Introducing overweight patients to one of the most popular weight-loss apps didn’t help them shed pounds in a prospective, randomized, controlled trial with 212 patients in primary care clinics.
The two-clinic study screened 633 patients with a body mass index of at least 25 kg/m2, most of whom did not own a smartphone (421) or were not interested in losing weight (135), with 86 patients declining the study for other reasons. The remaining 212 patients were randomized to 6 months of usual care or usual care plus the free MyFitnessPal app. Research assistants helped patients download the app during a regular clinic visit, showed them an instructional video developed by MyFitnessPal, and followed up a week later with a phone call to assist patients with any technical problems with the app.
Not much weight was lost in the following 6 months. The app group lost a mean of 0.03 kg and the control group gained a mean of 0.3 kg, a 0.3-kg difference between groups that was not statistically significant, Dr. Brian Y. Laing and his associates reported ( Ann. Intern. Med. 2014 Nov. 18 [doi:10.7326/M13-3005] ). Among the 158 patients with 6-month measurements, 13 of 71 in the app group lost 2.7 kg or more (18%), as did 14 of 87 in the control group (16%).
The groups also did not differ significantly in changes in systolic blood pressure, with the app group losing a mean of 0.3 mm Hg and the control group gaining a mean of 1.5 mm Hg, reported Dr. Laing, now of the Los Angeles County Department of Health Services.
Patients in the app group seldom bothered to open it after the first month, with open rates dropping from 94 patients in the first month (97%) to 34 patients in the sixth month (35%). The ones who stopped using it complained in a survey that the app was “tedious,” or said they were too busy or stressed to use it, or dropped it for other reasons.
There were a few hopeful signs, however, Dr. Laing said in an interview. A few patients continued using the app at least 30 times in month 6. The app group was more likely to report using a “personal calorie goal” significantly more often than the control group – a mean of 2 days per week, compared with a quarter-day per week, respectively. And perhaps outcomes might have been better if physicians instead of research assistants had introduced patients to the app and followed up, he speculated.
Success may depend more on the patient’s readiness for change than on the app itself. “There was a subset of patients who used the app a lot and appeared to lose more weight, but on average, there wasn’t a significant difference between the groups. I think what it tells us is the app still can be a very powerful tool for patients who are truly motivated to track calories, but not for everyone,” said Dr. Laing, who works on operational issues for the county and practices part-time as a family physician in a county clinic.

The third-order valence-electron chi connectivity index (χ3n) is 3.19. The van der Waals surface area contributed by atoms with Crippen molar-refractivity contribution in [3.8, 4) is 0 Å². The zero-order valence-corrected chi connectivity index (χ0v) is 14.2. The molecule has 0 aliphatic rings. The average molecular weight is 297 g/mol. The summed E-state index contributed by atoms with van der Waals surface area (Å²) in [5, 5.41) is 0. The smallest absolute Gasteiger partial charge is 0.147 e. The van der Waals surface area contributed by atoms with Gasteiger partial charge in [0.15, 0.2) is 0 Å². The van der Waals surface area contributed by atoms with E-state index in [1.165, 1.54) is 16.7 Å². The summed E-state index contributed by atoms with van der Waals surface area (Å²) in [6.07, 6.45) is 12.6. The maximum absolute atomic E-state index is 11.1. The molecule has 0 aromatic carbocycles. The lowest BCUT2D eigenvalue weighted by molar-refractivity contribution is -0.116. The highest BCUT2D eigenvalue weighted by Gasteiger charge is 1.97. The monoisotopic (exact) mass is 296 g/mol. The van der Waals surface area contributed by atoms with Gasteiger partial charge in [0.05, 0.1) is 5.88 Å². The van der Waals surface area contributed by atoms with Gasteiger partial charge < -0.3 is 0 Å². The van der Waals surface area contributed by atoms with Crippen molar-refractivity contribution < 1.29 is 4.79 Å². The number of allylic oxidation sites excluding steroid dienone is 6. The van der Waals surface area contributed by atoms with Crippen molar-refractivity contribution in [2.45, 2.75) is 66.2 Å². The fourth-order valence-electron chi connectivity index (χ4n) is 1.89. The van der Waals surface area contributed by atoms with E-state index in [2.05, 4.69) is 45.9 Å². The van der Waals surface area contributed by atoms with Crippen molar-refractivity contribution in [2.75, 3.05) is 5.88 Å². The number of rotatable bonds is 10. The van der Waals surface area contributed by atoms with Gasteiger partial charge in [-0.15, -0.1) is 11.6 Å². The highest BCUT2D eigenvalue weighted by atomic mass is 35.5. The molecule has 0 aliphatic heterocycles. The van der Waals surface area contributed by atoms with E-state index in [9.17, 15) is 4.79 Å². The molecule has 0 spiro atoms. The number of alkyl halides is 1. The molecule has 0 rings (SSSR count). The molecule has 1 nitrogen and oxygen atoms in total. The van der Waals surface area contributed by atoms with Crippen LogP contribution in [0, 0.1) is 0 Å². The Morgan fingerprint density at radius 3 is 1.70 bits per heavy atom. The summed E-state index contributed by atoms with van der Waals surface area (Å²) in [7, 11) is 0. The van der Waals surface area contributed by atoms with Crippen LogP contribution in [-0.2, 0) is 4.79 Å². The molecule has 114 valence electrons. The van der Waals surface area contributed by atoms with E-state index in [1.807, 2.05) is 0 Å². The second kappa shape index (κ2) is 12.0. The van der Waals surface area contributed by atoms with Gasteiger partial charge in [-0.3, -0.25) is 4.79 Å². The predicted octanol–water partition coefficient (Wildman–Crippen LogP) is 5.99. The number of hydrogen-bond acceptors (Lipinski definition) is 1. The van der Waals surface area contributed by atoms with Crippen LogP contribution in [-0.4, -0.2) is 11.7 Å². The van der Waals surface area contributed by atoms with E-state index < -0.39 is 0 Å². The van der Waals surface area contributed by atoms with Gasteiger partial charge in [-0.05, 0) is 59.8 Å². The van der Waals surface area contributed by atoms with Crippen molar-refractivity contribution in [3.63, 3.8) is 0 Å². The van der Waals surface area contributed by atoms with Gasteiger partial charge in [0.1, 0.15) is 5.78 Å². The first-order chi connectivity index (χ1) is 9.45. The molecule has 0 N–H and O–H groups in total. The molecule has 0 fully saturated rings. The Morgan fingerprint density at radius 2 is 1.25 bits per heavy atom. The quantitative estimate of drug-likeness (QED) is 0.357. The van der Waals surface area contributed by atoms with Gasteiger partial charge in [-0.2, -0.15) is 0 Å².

Dr. Laing still recommends MyFitnessPal to overweight patients if they answer his questions by saying they’re interested in losing weight and enjoy using a smartphone. But he adds a warning: If you want the app to work, “you’ll have to put some time into this” and spend 5 minutes or so entering calories at each meal.
“I’m a primary care physician. One thing we struggle with is the 10- to 15-minute visit. I think about how we can help patients lead healthy lives when they’re not in front of us except for 10 minutes twice a year,” he said. For the right patients, apps could help, he believes.
Dr. Laing was one of the investigators in a previous study that evaluated the quality of 23 of the top-rated free health and fitness apps. The apps seldom employed evidence-based theories of behavior change, they found. The mean behavioral theory score was 8 out of 100, and the mean persuasive technology score on the Fogg Behavioral Model was 2 out of a possible 6. The top-scoring app on both scales was Lose It! ( Am. J. Prev. Med. 2013;45:583-9 ).
A separate study by other investigators rated 62 apps for the prevention of pediatric obesity and found that the apps were likely to incorporate expert-recommended behaviors such as eating five servings of fruit or vegetables per day (94%) but few adhered to expert-recommended strategies such as self-monitoring diet and physical activity (21%). Approximately half the apps addressed physical activity and consumption of fruit or vegetables and only 2% of apps addressed the child’s amount of screen time or the importance of family meals together, among other important behaviors ( Child. Obes. 2014;10:132-44 ).
The company Weight Watchers funded a randomized study of 292 participants in the company’s programs that found they lost more weight by attending its in-person meetings than by using its app or online tools ( Am. J. Med. 2013;126:1143e19-1143.324 ).
Dr. Laing reported having no financial disclosures. MyFitnessPal shared users’ log-on data with investigators for the study.
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